The Kim Dynasty and North-East Asian security: breaking the cycle of crises

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Abstract

This article considers North Korea and the notion of crisis, by linking historical development over the Korean peninsula to the conflict resolution literature, and investigates why despite a large number of destabilising events, a war involving Pyongyang has yet to erupt. The paper considers historical data and uses a framework developed by Aggarwal et al. in order to highlight patterns of interaction between states such as the United States, North Korea and South Korea, organisations such as the United Nations, as well as processes such as the Six-Party Talk and the Agreed Framework. The paper then develops a crisis framework based on conflict resolution and negotiation literature, and applies it to three North Korean administrations. Findings suggests that an elastic understanding of time (for all parties involved on the peninsula) leads to an impossibility to reach a threshold where full-scale war would be triggered, thus leaving parties in a stable state of crisis for which escalating moves and de-escalating techniques might become irrelevant.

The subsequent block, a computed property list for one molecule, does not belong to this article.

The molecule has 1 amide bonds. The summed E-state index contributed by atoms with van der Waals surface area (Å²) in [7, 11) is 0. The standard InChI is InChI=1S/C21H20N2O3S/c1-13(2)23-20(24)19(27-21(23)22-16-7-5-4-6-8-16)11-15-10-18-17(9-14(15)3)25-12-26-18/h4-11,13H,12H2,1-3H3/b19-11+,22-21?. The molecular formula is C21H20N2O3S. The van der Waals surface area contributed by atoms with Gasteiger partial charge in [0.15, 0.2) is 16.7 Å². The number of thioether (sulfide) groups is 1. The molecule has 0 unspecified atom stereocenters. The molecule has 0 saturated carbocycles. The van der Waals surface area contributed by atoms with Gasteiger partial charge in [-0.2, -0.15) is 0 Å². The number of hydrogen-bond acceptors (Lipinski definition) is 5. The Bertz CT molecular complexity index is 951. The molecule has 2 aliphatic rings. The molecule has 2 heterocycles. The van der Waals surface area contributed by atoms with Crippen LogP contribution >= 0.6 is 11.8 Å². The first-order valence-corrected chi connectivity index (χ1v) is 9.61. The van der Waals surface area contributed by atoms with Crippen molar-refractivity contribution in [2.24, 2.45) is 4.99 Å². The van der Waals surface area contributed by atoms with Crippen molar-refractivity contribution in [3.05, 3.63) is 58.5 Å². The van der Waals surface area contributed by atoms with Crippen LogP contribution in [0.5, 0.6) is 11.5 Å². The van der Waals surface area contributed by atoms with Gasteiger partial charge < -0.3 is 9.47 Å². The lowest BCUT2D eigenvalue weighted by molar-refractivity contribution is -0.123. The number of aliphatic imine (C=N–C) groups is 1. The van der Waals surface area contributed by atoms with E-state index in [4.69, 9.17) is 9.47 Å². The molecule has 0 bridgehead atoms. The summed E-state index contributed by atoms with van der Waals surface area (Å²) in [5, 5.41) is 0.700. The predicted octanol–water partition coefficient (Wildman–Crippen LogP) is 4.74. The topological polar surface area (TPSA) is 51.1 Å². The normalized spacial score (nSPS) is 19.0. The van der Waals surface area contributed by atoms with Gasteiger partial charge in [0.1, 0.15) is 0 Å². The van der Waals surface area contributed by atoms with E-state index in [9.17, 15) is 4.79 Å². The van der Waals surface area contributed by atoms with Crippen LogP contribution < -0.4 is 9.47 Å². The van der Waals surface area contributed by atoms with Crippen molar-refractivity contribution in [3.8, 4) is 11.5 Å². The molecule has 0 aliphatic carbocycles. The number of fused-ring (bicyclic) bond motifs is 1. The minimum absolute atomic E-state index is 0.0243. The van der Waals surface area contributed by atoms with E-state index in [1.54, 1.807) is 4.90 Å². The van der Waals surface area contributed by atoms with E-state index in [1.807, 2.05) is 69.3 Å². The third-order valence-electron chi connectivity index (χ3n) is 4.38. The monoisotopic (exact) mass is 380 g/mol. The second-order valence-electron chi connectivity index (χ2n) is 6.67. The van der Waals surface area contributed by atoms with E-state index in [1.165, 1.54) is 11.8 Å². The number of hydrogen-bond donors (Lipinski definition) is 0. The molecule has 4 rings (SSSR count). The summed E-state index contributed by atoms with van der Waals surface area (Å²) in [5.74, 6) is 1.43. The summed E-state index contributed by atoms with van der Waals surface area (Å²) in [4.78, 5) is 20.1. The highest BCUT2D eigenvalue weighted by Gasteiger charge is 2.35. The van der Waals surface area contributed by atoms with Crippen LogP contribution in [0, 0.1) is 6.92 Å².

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Original languageEnglish
PublisherInternational Institute of Korean Studies
Number of pages29
StatePublished - 2014

Bibliographic note

This Working paper for the Korea Security Conference, International Institute of Korean Studies (IKSU), University of Central Lancashire (UCLan), 15-17 October 2014.

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